The crucial point here is the phrase “under a legal duty”, which reveals a disagreement between Bø and myself: The claim that the EFTA Surveillance Authority is legally obligated to make certain decisions overlooks the centrality of the formal aspect in making the whole structure work from a sovereignty perspective. As the Norwegian Ministry of Finance said when presenting the arrangement: “EFTA’s Surveillance Authority will, however, have no legal or in any way formal duty to make a decision with a certain specific content when a draft has been received” (Prop 100 S (2015-2016), p. 14, emphasis mine). Obviously, if the EFTA Surveillance Authority or any of the EFTA States do not make a corresponding decision, the whole structure will likely fall apart, and with it potentially the EEA Agreement. So yes, in a sense the EEA EFTA States are bound by decisions of the ESAs, but this binding is a political and not a legal one, although the distinction is formal to the point of absurdity.

My main point, however, is that this hyper-formality performs a central task: The EEA EFTA States are not formally bound by the EU ESAs (and at least not by the CJEU) and as they get to influence the rules to a far greater extent than is the case for non-EEA EFTA States. That formality achieves, in other words, the crucial “selling case” of the structure, and provides a model of less subjection, although not as little when viewed from a purely formal perspective.

In a broader sense this precarious structure simultaneously presents an opportunity to rebuild the system, since it is far from ready to include an independent-minded and sophisticated player such as the UK. For example, as was (part of) my point; non-compliance does not carry a legal stick, as compliance turns on political risk of disagreement in the Joint EEA Committee, where the EU has the heaviest hand. In other words, the decisions of the EFTA Court have such a high degree of compliance in the EEA EFTA States due to the politically asymmetric status of the current EEA EFTA States.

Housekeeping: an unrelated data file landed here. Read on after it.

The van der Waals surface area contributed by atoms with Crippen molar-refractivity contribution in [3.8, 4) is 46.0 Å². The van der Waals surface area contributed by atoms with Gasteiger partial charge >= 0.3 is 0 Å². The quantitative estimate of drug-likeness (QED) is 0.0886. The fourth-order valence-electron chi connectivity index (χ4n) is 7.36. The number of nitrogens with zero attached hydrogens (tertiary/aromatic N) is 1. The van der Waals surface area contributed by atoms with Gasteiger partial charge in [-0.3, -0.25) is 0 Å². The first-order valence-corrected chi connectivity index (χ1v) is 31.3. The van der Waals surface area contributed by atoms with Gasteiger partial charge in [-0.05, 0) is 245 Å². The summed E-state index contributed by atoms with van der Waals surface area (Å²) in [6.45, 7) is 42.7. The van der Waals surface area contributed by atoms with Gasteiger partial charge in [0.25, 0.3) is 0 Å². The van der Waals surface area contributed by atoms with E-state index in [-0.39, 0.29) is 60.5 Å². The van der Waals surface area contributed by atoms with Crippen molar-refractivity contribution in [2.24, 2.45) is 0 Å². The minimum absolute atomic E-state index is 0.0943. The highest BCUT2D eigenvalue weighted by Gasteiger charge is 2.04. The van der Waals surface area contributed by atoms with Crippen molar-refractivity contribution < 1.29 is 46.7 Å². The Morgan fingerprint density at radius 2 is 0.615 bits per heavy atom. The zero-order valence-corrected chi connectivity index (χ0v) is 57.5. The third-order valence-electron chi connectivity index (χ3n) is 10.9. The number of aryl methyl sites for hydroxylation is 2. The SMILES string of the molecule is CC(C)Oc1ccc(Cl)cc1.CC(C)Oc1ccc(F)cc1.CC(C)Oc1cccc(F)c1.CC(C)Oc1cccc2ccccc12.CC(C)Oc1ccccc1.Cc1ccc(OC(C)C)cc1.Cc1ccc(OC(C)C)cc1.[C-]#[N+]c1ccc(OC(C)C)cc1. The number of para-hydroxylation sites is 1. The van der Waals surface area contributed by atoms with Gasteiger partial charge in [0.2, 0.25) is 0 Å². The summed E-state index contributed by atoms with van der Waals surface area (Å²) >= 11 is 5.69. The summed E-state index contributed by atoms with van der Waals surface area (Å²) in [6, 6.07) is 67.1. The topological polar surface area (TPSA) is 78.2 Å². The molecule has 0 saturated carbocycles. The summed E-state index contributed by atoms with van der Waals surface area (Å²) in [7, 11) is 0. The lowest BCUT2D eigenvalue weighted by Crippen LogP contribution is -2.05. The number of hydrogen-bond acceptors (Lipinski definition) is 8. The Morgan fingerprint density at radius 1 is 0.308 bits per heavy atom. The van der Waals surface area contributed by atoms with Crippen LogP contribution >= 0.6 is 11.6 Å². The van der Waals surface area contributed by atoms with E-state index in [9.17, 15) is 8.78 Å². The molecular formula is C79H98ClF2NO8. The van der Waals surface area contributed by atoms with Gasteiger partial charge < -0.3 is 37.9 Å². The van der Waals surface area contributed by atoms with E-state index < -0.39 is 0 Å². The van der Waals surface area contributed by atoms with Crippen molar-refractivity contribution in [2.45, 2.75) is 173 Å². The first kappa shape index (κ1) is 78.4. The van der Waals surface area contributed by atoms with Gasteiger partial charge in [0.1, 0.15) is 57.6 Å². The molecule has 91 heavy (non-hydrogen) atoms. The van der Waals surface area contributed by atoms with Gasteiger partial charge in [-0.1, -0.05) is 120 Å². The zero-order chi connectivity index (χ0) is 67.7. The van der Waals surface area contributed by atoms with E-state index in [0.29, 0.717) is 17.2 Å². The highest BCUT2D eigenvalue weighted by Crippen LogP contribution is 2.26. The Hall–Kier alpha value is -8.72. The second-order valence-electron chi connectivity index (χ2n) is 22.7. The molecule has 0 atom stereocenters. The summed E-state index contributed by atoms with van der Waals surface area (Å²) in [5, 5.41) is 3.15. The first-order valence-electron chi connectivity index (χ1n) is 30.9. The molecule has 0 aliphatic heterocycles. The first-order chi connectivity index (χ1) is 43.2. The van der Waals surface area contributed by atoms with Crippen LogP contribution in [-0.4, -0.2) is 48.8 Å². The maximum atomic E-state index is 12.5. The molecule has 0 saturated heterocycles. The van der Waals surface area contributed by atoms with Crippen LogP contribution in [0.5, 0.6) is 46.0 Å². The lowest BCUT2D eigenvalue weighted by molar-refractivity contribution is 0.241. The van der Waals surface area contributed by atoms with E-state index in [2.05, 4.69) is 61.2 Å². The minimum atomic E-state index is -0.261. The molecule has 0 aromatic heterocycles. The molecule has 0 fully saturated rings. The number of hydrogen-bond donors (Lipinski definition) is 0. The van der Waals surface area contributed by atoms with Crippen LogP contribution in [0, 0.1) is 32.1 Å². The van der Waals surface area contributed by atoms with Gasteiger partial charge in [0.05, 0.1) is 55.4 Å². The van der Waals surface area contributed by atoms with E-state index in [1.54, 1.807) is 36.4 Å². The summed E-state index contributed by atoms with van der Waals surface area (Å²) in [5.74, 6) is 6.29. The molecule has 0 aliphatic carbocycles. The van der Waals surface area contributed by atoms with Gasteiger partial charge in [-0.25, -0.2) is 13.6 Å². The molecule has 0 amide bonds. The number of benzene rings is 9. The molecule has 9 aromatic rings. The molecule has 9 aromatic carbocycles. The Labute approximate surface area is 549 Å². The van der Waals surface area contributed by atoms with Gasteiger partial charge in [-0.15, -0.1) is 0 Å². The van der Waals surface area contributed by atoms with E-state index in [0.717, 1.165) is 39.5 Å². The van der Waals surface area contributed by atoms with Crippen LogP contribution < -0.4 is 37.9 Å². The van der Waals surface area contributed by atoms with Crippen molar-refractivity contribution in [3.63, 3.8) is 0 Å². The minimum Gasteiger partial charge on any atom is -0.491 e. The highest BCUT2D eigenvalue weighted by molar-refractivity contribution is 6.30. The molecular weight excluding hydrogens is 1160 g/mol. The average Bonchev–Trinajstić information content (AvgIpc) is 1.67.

Underlying this is the fact that the whole system was not designed for its current modus operandi with a supranational and ever more powerful supervisory structure, making decisions directly applicable in the Member States. The EU pillar seems to manage this, as the much-needed powers and regulations drafted by the EU ESAs are formally enacted by the Commission – thus complying with the conditions of delegation according to the Meroni-doctrine, with the CJEU being a true court of justice at the apex. The EFTA pillar, on the other hand, and along with it, the EFTA Court, is not designed to carry this weight, especially with an ever more powerful supervisory system that depends upon direct effect in the national markets.

The fact that the system is unfit for the direct and unchanged inclusion of a player like the UK gives Britain an opportunity to focus on remodelling the two-pillar structure according to its own preferences.

This post represents the views of the author and not those of the Brexit blog, nor the LSE.

Morten Kinander is Professor, dr.juris at the Norwegian Business School, BI, and Director of the Center for Financial Regulation.